We hear God’s “voice” mediated for us in Sacred Scripture, in the book of nature, and in our sacramental lives of communion with others that include the happenings of our daily lives. Within an ecclesial community seeking to do God’s will, we have a surety that we hear God’s “word for our salvation” in Christ through the Holy Spirit.
In traditions of prayer, God also speaks to our souls personally but contingently in a mode of private prayer that expresses our desire to hear God’s voice within the recesses of our inner experiences. Interior communion with Christ through the Holy Spirit demands habits of contemplative silence and waiting. Contemplation is a wordless surrender to God’s will in one’s life; it is a pointed consciousness that listens for God’s most intimate communications within one’s soul.
Thomas Merton wrote that “waiting in silence” was the doorway into these unitive moments of a wordless dialogue with God. In Contemplative Prayer (1969: pp. 122-123), he described contemplatives as those who forego emphasis on speaking their own minds to become other-directed in silent attention to another voice that might, but not necessarily, be “heard” in their hearts.
Contemplative prayer is a waiting without expecting any kind of “transformation:” not even a “transformation of darkness into light.” Nothing is “anticipated” or “prayed for.” One “waits on the Word of God in silence” and, if a “word” is heard, it is heard within the silence itself. The silence, Merton wrote, “suddenly and inexplicably reveals itself as a word of great power, full of the Voice of God.”
There are no set times in a life of prayer for inner dialogues with God. The Spirit speaks directly within our hearts when God wills. Our silence is our response, a willingness to be permeable to God’s word for our personal salvation. Silence signifies our obedience to the hidden inner presence of the “Lord and Giver of Life.” Silence exposes us to gratitude and love for the Spirit whose presence always permeates our being. Silence is loving God “through a glass darkly.” It is probably best to doubt that the Holy Spirit has anything personal to say to us.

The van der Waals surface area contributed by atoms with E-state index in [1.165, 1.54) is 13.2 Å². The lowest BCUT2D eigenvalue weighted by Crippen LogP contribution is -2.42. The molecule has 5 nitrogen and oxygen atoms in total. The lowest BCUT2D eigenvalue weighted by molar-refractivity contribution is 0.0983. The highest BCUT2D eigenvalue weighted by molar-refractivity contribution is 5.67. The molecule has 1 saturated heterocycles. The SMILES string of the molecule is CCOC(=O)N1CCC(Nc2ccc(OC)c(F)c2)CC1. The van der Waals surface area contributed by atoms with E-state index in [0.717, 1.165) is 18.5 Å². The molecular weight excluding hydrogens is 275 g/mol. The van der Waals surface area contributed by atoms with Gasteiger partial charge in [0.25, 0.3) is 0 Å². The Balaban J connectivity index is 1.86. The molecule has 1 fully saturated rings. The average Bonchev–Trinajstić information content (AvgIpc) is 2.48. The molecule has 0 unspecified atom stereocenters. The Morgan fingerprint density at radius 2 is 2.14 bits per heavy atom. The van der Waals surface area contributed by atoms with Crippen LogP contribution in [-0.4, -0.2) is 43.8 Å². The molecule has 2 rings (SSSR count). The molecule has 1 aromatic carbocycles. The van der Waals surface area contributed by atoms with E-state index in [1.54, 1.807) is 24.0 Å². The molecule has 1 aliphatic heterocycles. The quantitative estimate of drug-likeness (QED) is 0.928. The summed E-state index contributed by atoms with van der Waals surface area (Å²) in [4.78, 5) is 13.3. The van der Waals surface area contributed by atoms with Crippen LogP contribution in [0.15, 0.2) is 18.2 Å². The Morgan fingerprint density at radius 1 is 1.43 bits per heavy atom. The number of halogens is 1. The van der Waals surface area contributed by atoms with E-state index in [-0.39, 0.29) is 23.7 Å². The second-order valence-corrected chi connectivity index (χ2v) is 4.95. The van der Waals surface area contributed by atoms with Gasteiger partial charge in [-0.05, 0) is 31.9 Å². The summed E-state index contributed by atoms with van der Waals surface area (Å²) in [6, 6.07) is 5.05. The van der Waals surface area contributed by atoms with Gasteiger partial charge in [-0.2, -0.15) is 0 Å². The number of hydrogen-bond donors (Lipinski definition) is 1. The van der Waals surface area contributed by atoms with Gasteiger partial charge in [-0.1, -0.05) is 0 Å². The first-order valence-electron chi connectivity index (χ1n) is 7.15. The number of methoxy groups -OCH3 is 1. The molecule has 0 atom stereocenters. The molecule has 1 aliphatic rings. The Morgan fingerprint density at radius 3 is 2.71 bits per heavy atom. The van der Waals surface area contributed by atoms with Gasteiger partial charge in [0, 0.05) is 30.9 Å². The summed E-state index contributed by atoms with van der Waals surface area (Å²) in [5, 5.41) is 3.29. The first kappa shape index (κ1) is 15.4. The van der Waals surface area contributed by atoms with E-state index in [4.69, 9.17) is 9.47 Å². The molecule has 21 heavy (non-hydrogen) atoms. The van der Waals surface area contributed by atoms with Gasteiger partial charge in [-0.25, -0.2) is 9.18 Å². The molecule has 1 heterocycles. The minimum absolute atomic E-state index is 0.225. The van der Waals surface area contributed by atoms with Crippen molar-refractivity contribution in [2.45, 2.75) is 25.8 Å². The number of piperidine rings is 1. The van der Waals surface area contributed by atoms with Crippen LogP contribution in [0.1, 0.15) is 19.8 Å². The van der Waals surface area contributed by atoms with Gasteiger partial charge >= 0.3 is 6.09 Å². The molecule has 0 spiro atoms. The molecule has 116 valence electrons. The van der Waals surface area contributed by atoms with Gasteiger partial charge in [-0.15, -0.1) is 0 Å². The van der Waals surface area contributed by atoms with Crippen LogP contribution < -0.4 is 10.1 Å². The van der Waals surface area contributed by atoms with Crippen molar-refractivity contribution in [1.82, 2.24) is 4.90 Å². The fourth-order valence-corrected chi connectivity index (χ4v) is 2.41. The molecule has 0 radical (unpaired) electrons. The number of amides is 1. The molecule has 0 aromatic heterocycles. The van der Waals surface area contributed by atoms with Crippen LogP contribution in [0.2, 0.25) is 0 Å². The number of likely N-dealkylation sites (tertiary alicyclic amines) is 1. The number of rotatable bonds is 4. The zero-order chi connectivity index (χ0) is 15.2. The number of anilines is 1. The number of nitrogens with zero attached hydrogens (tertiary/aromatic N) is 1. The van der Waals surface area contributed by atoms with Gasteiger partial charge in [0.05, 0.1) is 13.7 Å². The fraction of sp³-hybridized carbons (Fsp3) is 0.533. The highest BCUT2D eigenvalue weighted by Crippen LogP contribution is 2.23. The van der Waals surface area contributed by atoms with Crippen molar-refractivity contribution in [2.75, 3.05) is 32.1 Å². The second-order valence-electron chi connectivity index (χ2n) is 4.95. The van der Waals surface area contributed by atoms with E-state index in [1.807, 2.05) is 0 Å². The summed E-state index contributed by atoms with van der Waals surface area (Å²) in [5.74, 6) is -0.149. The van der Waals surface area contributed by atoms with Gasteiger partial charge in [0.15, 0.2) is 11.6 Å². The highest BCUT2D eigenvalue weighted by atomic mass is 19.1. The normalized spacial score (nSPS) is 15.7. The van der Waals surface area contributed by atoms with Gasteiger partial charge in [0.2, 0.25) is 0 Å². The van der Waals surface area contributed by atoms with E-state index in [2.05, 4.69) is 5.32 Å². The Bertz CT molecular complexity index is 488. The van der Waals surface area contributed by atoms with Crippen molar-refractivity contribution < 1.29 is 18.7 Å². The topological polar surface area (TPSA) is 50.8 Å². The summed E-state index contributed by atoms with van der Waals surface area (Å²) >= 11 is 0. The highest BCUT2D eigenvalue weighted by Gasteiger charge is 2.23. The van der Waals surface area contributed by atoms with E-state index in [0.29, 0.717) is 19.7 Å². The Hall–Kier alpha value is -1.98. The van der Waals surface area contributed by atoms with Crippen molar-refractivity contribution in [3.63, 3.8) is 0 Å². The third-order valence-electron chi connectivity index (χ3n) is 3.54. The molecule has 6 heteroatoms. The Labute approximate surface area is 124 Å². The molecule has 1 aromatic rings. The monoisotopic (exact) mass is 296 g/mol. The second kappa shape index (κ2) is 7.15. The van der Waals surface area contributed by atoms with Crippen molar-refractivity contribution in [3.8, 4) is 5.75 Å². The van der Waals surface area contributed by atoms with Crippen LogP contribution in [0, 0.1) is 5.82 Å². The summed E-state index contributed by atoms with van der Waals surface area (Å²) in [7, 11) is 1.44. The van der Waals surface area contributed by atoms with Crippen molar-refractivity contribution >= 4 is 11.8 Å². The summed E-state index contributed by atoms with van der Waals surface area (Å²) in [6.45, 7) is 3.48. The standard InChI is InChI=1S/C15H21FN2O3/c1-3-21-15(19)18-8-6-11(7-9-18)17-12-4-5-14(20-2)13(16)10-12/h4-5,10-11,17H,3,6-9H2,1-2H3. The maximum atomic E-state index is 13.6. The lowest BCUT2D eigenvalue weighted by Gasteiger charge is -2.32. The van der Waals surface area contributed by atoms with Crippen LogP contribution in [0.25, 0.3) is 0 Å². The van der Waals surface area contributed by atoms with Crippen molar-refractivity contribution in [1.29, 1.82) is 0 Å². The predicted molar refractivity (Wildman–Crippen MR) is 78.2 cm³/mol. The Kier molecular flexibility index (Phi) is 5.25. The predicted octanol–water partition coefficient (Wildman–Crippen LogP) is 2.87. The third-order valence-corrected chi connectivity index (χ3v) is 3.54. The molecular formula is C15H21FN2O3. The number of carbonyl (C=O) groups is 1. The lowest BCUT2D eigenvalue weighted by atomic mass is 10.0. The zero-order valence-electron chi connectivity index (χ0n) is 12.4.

Infused contemplation is a gift. The response is grateful acceptance and a conscious willing to love God more in everything that happens to us. St. Bernard of Clairvaux wrote of his own moments of consciously sensing God’s real presence within him as infrequent: “How rare the visits, how brief the stay.”
Our ordinary, daily spiritual habits for listening to God’s word remain concentrated on lectio divina, on being simple and direct in disciplined, moral behavior, and on consistently receiving the sacraments of ecclesial communion “in Christ” with all our world’s neighbors. All these works are graced and induce an inner climate of gratitude.
In her poem “Praying,” Mary Oliver advises that we not seek the “blue iris” of profound insights in poetry or prayer. She suggests we pay attention to simple things like “weeds in a vacant lot, or a few small stones.” Waiting upon the smaller things is another mode of attention to the Holy Spirit’s visitations. Our simple, personal prayers become the “doorway into thanks, and a silence in which / another voice may speak (see Thirst, p. 38).
By Jonathan Montaldo